Bedel Blog

Jun 4, 2018

International Travel: Handling Bank and Charge Cards

Anthony Harcourt, Portfolio Manager

Getting ready to travel abroad? You’ve probably spent countless hours scouring the Internet for the best accommodations and lined up an action-packed agenda. But unwelcome surprises, especially those tied to your bankcards, charge cards, and currency can quickly derail your dream vacation. Be sure you’re financially ready to travel!

Vacation-Proof your Bank and Charge Cards

Here are some steps you can take prior to traveling to help prevent unexpected and unwanted incidents concerning your cards.

  • Notify banks and card providers of your travel plans. Most of them allow you to submit your travel notification online. If not, call them. Why do this? If you fail to notify your bank and card providers that you’ll be out of the country, you’ll likely run into issues when trying to use your cards abroad.

    Many banks and credit card companies have fraud-monitoring systems designed to interpret unusual activity. So if you live in Indianapolis and suddenly attempt to pay for a dinner in Paris without first notifying them, your provider may decline your card or suspend your account for suspicious activity. That can put a damper on all those plans!

    Please note that it can take your bank and card providers a couple days to set up your traveling profile once you notify them. Security on your accounts can be temporarily lower than normal, so keep a close watch. And, if you haven’t already, set up online access with your bank and all the cards you’ll take with you.

  • Use alerts. Set up transaction notifications while you’re away. In most cases, you can set up mobile or email alerts for ALL transactions. That way if a fraudulent charge hits your account, you’ll know instantly and can report it. You may find these alerts cumbersome for everyday life, but having them enabled while you’re traveling can provide added security.

  • Know your numbers. If you don’t have them memorized, write down your PIN numbers and keep them in an easily accessible place – but separate from your cards. Other numbers you need to know: daily spending or ATM withdrawal limits and any fees your bank charges for foreign cash withdrawals or purchases.

    If you are a client of Bedel Financial, consider uploading images of your cards to your personal and fully encrypted My BFC Keeper vault. Should you lose the cards and numbers, you can log in from your mobile device and retrieve the information!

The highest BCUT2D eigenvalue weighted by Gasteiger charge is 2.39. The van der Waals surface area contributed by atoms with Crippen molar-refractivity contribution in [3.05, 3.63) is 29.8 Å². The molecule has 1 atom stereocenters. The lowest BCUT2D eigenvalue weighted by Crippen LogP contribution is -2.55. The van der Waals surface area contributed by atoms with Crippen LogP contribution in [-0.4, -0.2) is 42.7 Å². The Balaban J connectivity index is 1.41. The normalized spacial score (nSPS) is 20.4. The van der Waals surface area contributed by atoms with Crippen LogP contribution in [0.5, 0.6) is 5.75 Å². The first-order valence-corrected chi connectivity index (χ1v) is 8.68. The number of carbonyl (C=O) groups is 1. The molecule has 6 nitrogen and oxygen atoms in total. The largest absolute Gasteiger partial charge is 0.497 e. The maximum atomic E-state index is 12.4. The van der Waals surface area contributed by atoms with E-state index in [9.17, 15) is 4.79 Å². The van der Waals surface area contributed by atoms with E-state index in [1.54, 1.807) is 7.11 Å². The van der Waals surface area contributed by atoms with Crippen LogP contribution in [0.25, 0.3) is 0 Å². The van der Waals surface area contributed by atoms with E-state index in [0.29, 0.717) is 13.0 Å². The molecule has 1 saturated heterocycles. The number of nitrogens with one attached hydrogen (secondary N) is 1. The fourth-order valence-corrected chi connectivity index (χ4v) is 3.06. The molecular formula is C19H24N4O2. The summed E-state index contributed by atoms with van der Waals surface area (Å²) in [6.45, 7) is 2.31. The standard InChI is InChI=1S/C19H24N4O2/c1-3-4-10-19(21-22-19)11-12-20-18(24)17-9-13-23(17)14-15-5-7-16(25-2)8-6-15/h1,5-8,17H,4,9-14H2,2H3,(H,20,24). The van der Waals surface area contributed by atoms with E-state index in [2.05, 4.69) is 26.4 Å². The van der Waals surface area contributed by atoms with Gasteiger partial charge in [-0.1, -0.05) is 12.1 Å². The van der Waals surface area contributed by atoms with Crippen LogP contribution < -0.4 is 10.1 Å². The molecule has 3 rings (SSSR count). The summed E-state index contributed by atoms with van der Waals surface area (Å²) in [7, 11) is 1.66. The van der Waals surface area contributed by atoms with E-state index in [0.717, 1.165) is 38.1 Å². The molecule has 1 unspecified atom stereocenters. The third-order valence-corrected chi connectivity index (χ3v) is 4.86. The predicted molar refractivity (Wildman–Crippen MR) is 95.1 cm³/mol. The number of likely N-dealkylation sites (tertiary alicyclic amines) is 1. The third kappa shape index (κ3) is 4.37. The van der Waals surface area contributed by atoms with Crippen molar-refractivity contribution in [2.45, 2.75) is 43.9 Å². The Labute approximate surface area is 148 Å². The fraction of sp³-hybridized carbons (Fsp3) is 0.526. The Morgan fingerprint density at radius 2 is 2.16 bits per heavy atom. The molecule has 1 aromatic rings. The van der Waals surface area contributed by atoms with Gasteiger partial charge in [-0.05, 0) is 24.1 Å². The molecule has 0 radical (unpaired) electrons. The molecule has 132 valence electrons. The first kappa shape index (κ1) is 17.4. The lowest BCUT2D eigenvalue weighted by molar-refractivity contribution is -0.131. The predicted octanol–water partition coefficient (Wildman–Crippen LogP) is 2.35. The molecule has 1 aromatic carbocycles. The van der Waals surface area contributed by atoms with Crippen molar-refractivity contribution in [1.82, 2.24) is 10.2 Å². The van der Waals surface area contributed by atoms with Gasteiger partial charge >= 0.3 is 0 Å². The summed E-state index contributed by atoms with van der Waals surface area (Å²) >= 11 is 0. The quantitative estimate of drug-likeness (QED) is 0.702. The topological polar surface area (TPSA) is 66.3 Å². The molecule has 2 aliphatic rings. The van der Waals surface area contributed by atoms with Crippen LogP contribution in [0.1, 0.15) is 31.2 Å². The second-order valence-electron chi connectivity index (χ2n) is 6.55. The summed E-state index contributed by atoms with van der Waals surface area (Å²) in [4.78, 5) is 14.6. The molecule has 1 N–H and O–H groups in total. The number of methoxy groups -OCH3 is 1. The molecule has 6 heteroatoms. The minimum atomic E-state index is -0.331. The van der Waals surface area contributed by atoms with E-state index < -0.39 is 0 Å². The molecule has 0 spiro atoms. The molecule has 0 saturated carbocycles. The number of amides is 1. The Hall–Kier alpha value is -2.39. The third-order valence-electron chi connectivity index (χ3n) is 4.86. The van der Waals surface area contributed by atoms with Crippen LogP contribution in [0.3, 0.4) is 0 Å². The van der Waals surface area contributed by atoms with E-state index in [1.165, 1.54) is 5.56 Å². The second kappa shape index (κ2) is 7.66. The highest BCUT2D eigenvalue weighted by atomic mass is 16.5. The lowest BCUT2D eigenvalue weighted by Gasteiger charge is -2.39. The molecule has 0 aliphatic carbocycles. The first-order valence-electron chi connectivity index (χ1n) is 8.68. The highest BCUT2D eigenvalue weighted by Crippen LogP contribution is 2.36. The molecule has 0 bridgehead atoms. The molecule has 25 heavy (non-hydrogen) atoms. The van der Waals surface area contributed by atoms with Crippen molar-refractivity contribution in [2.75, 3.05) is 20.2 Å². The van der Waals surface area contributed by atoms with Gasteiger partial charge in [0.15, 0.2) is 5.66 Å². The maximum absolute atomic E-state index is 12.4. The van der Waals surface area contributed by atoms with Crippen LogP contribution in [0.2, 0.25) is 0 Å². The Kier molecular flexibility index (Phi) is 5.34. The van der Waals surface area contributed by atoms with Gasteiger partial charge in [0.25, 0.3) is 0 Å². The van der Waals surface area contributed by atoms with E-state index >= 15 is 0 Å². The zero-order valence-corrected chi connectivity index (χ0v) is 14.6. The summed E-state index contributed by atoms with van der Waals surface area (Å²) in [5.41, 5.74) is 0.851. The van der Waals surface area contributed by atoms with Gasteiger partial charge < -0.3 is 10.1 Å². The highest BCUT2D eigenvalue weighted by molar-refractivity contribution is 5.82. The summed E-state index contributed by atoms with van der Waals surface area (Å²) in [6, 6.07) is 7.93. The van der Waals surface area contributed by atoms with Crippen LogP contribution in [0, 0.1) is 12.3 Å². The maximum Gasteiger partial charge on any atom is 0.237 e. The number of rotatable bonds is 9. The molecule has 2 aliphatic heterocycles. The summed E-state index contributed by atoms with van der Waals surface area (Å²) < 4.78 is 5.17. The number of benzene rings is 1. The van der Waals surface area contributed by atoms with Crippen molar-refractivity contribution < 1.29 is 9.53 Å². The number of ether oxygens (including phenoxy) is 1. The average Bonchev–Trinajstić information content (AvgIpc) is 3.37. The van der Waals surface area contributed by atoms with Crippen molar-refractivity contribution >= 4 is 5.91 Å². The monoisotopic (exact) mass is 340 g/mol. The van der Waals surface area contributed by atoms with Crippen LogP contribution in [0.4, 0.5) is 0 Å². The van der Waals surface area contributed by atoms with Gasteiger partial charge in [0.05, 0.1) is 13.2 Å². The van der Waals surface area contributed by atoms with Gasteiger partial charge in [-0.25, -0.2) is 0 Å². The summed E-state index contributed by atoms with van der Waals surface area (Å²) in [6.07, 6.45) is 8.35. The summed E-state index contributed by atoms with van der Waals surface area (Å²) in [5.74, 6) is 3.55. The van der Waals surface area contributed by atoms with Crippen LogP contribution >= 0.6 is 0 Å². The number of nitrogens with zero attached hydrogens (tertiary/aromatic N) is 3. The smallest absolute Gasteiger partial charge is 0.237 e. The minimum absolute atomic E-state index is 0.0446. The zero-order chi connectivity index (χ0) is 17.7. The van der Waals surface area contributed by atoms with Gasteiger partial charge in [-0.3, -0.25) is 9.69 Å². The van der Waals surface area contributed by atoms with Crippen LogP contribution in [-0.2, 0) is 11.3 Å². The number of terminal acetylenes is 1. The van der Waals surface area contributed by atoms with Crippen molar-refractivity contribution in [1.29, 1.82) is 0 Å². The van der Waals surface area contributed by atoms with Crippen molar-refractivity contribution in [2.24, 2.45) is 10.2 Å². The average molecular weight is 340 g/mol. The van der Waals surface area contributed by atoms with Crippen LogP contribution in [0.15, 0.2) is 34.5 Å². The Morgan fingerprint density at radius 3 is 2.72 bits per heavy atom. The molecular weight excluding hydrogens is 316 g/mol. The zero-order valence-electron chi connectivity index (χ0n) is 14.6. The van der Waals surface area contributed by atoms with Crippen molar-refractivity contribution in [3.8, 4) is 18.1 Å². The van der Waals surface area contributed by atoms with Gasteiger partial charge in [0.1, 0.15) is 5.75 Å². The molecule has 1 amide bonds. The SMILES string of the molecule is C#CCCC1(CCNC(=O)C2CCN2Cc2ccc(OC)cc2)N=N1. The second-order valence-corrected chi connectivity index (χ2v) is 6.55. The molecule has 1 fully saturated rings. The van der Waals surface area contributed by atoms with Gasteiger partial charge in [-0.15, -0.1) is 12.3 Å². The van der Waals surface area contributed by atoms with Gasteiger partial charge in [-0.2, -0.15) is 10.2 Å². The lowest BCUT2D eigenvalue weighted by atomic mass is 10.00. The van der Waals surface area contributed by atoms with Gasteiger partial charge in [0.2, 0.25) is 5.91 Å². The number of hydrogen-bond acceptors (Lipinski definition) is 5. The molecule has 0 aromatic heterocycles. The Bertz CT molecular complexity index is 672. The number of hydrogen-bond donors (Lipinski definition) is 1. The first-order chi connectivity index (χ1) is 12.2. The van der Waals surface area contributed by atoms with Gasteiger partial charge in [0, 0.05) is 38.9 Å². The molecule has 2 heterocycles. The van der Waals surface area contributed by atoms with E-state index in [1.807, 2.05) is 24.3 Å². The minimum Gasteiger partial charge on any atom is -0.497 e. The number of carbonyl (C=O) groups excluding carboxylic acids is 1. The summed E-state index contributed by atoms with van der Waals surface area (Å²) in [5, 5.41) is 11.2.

Cash Conversion

Before you take off, it’s helpful to familiarize yourself with your destination’s local currency exchange rate for U.S. dollars. If you have a smartphone, you can download a conversion calculator app. You can also use the standard calculator on your phone. For example, the current exchange rate for the euro is €1 = $1.15. If you’re in a Paris restaurant and the cost for lunch is €20, you’d multiply 20 by 1.15. Your French lunch will cost you $23.

Get U.S. cash from your local bank before you leave to avoid foreign ATM charges – unless your bank reimburses them. Also, if your destination has shops and restaurants that don’t accept U.S. dollars, you’ll need to convert some of those dollars to the local currency. Be sure you know the charges associated with exchanging currencies. If you aren’t careful, you could pay from 10 to 15 percent in fees in addition to the exchange rate.

You may also want to keep back-up cash and perhaps even a back-up credit card in a separate place from your primary ones. Pick a secure spot. Your hotel safe or, yes, that dorky money belt that’s been gathering dust in your closet can also come in handy!

Act Quickly to Avoid Fraud

You can still become a victim of fraud even if you’ve taken all of the necessary steps to prepare yourself for international travel. Fraudsters tend to target tourists, so you can never be too careful when in unfamiliar territory.

If you notice suspicious activity on any of your accounts, take action immediately. Regulation E, the Federal Reserve regulation outlining debit card issuance and credit card electronic funds transfers, states that consumers must report lost or stolen cards no more than two days after they become aware of the theft. What happens if you don’t report fraud within the specified timeframe? The bank has no obligation to refund losses. The good news is if you set up your transaction alerts and wrote down your card phone numbers, you should have all the necessary tools to respond quickly if your card is lost or stolen.

Worry Less, Enjoy More!

Before you leave the U.S. take the proper steps to protect yourself from fraud and eliminate currency issues while you’re abroad. Now you can enjoy your dream vacation worry-free!

Tags: Credit Cards,Currency,International,Travel